We want to make clients aware of this imminent change because we know, through the work of our Portfolio Consulting Group, that advisors’ investment models often employ at least one equity sector-specific strategy. The team has performed over 600 model portfolio reviews, looking beyond fund-level data and examining underlying holdings to help clients better understand true exposures under different lenses. Nearly half of all models the team has reviewed have sector-focused equity strategies.
Why S&P Dow Jones and MSCI Are Changing the Sector Classification
As stated by the index providers, the change is intended to address the “convergence between telecom and media companies” by including “the existing telecommunication companies, as well as companies selected from the Consumer Discretionary Sector currently classified under the Media Industry Group and the Internet & Direct Marketing Retail Sub-Industry, along with select companies currently classified in the Information Technology Sector.”
Taking note of the change will be key for advisers. In our reviews, we have found that 12% of investment models have a strategy dedicated to one of the impacted sectors.
The Characteristics of Impacted Sectors Will Change
Household names such as Facebook, Alphabet (parent of Google), and Netflix will now be in the same Communications Services Sector as AT&T, Verizon, and T-Mobile. Essentially, the overhauled sector will look significantly different than its predecessor— Telecommunication Services. Previously, this was the highest-yielding sector in the S&P 500 Index, at 5.7%, as well as in the MSCI All Country World Index (ACWI) at 4.6% (as of August 31, 2018, for both yields). After the change is implemented, the new Communication Services Sector will have yields, for both indices, between 1% and 2%. As Exhibit 1 illustrates, given that decline in the sector’s yield, the Communication Services Sector will not be able to serve as a proxy for bonds in the way the old Telecom Sector did.
Exhibit 1: A Bond Proxy Sector No More
|S&P 500 Index1||MSCI All Country World Index2|
|Telecommunication Services (Old)||5.6%||4.6%|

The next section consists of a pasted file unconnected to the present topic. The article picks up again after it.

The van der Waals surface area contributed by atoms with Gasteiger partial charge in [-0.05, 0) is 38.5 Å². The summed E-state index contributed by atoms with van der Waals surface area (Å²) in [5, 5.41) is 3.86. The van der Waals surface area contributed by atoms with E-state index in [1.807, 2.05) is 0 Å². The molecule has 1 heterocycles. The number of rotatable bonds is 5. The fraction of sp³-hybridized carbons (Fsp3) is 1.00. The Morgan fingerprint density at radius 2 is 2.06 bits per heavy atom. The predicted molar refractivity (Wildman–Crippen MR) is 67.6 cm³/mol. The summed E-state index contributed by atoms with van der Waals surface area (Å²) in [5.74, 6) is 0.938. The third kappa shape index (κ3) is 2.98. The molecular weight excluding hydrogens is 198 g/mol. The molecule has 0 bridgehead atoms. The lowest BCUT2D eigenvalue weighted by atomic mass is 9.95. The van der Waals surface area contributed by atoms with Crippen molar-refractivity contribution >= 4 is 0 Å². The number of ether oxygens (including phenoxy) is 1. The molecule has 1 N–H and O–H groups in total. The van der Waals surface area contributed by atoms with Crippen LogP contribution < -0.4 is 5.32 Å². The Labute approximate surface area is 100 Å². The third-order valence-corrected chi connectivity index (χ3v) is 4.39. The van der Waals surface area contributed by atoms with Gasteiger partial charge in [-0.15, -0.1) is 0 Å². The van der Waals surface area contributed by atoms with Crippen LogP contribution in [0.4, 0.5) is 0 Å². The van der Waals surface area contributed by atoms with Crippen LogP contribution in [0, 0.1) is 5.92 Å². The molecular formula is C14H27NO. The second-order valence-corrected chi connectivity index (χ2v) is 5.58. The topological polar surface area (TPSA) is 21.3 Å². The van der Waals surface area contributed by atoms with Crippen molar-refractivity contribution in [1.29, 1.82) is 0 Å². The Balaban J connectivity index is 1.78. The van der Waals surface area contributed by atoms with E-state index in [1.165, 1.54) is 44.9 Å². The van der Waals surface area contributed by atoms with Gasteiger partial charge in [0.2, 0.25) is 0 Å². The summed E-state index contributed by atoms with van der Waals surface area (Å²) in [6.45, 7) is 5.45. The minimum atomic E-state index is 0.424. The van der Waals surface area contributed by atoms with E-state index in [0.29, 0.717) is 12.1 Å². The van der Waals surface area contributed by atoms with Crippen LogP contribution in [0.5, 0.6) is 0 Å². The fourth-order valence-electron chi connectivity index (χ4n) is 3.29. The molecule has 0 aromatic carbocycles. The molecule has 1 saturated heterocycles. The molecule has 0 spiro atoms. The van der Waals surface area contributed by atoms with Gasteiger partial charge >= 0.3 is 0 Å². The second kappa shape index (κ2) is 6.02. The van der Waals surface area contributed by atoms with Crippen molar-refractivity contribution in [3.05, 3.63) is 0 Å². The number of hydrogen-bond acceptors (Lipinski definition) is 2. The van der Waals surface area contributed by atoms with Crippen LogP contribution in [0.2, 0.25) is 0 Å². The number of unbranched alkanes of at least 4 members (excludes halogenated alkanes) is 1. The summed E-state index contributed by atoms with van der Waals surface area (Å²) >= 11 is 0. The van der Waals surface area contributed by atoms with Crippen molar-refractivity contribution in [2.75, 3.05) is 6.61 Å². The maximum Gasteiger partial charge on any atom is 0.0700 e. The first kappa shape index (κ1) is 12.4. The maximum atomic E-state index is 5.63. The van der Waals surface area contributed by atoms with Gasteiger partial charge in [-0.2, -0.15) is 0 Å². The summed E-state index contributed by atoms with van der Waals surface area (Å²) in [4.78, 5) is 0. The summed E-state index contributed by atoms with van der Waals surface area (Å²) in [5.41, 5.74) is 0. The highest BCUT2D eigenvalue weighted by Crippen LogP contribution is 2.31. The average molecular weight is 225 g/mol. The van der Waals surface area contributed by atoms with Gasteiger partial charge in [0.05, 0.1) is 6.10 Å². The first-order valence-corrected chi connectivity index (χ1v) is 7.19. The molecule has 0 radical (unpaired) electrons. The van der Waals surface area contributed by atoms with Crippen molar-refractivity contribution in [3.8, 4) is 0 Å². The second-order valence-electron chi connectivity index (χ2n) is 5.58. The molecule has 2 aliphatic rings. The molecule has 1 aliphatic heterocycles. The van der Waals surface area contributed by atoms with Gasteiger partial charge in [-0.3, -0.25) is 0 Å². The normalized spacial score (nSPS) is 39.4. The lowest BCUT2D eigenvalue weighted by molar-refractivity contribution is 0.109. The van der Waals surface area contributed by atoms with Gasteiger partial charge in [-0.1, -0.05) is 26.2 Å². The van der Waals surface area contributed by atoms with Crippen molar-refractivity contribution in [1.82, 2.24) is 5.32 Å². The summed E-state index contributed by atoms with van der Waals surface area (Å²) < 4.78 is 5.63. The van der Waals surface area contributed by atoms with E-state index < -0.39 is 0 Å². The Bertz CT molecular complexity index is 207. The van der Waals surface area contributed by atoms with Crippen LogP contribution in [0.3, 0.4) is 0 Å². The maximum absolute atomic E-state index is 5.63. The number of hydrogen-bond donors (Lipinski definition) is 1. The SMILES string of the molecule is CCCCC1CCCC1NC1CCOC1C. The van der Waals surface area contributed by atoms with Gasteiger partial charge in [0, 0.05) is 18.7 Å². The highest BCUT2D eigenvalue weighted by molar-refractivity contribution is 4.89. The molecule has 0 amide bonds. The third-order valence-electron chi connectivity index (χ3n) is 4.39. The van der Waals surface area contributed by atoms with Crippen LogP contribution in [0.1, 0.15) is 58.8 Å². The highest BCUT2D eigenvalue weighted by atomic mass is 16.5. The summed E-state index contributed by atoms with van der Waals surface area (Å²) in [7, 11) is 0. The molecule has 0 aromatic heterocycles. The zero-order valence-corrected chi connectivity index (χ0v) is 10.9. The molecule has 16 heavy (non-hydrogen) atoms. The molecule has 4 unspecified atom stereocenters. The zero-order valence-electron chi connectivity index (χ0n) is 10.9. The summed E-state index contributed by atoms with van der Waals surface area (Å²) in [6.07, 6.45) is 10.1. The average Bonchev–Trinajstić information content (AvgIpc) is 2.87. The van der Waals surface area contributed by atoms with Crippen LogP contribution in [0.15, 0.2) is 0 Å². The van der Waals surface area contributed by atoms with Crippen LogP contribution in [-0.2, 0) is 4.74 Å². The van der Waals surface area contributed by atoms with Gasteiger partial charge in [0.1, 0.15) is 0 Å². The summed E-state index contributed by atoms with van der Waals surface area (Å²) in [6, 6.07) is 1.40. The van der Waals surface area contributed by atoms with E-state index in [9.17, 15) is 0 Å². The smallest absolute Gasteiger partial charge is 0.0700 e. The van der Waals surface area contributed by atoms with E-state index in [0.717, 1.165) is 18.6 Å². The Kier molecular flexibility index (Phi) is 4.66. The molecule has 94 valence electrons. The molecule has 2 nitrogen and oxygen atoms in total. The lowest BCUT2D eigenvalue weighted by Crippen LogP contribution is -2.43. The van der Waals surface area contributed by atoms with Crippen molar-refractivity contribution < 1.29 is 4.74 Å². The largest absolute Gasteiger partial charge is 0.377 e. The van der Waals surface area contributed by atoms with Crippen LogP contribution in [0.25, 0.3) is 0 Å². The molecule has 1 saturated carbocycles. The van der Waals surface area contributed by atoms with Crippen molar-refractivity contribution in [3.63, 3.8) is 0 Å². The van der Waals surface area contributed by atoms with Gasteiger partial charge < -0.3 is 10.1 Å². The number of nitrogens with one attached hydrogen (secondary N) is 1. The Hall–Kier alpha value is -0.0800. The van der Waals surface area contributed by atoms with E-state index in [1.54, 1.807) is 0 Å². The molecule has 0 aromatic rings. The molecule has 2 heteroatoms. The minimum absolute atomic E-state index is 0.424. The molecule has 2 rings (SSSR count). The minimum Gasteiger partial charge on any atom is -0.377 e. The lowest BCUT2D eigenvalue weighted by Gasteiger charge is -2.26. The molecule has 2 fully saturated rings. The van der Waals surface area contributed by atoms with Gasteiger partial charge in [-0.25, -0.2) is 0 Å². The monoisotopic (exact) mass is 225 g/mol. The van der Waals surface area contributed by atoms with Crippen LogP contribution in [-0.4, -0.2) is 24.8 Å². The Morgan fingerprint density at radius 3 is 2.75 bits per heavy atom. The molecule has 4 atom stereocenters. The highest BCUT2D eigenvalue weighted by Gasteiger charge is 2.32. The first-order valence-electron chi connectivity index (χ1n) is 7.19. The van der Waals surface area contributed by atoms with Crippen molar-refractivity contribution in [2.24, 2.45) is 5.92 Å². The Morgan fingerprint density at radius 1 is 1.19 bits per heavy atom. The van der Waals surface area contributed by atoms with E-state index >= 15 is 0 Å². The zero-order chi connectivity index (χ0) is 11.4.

|Communication Services (New)||1.4%||1.8%|
Source: FactSet as of August 31, 2018.
All the sectors affected by the GICS update will also see significant changes in their style tilts:
- The defensive nature of the legacy Telecom Sector will be upended, as it will be transformed from 100% value-oriented to predominately growth-oriented.
- Consumer Discretionary will see its exposure to growth names increase.
- Information Technology’s growth tilt will diminish as the result of new, larger weightings to value and blend stocks within that sector.
Industry Weights Will Change
Finally, the change will make what was previously the smallest sector of both the S&P 500 and MSCI ACWI indices into one that constitutes around 10% and 9%, respectively, of each index. At the same time, the weights of the Consumer Discretionary and Information Technology Sectors will decrease.
Traditionally treated as a high-yielding defensive sector in portfolio construction, the new Communications Services Sector will exhibit significantly different characteristics with its inclusion of internet retail, media, and technology names. With the impending sector classification change, ETF providers are preparing in different ways. Some have already adjusted their product lines to reflect the new classifications and others have created temporary benchmarks to smooth the transition.
We would advise our clients to keep this upcoming change in mind when considering equity asset allocation, specifically the impact it may have on equity sector over- and underweights. If you would like to explore how your investment model may be impacted, please reach out to partner with us. Our Portfolio Consulting service can help you discover any unintended risks or potential opportunities in relation to the objectives of your model.
The Portfolio Consulting Group
The Portfolio Consulting Group offers multi-faceted, unbiased reviews of advisor models, highlighting asset allocation, risk analysis, and manager selection. This analysis helps advisors better understand and improve model characteristics, such as diversification, investment style, and overall exposure.
- ^The S&P 500® Index is a capitalization-weighted index of 500 stocks intended to be a representative sample of leading companies in leading industries within the U.S. economy. Index includes reinvestment of dividends but does not include fees, expenses, or taxes. The index is unmanaged and cannot be purchased directly by investors. Index performance is shown for illustrative purposes only and does not predict or depict performance of any fund. Past performance does not guarantee future results.
- ^The MSCI® All Country World Index (ACWI) is designed to measure the equity market performance of developed and emerging markets. The index is unmanaged and cannot be purchased directly by investors. Index performance is shown for illustrative purposes only and does not predict or depict performance of any fund. Past performance does not guarantee future results.
OppenheimerFunds is not undertaking to provide impartial investment advice or to provide advice in a fiduciary capacity.
The mention of specific sectors, companies, securities, or industries does not constitute a recommendation on behalf of any Fund or OppenheimerFunds, Inc. Certain Oppenheimer funds may hold the securities of those sectors mentioned. Discussion of investment models is not intended to represent investment advice that is appropriate for all investors.
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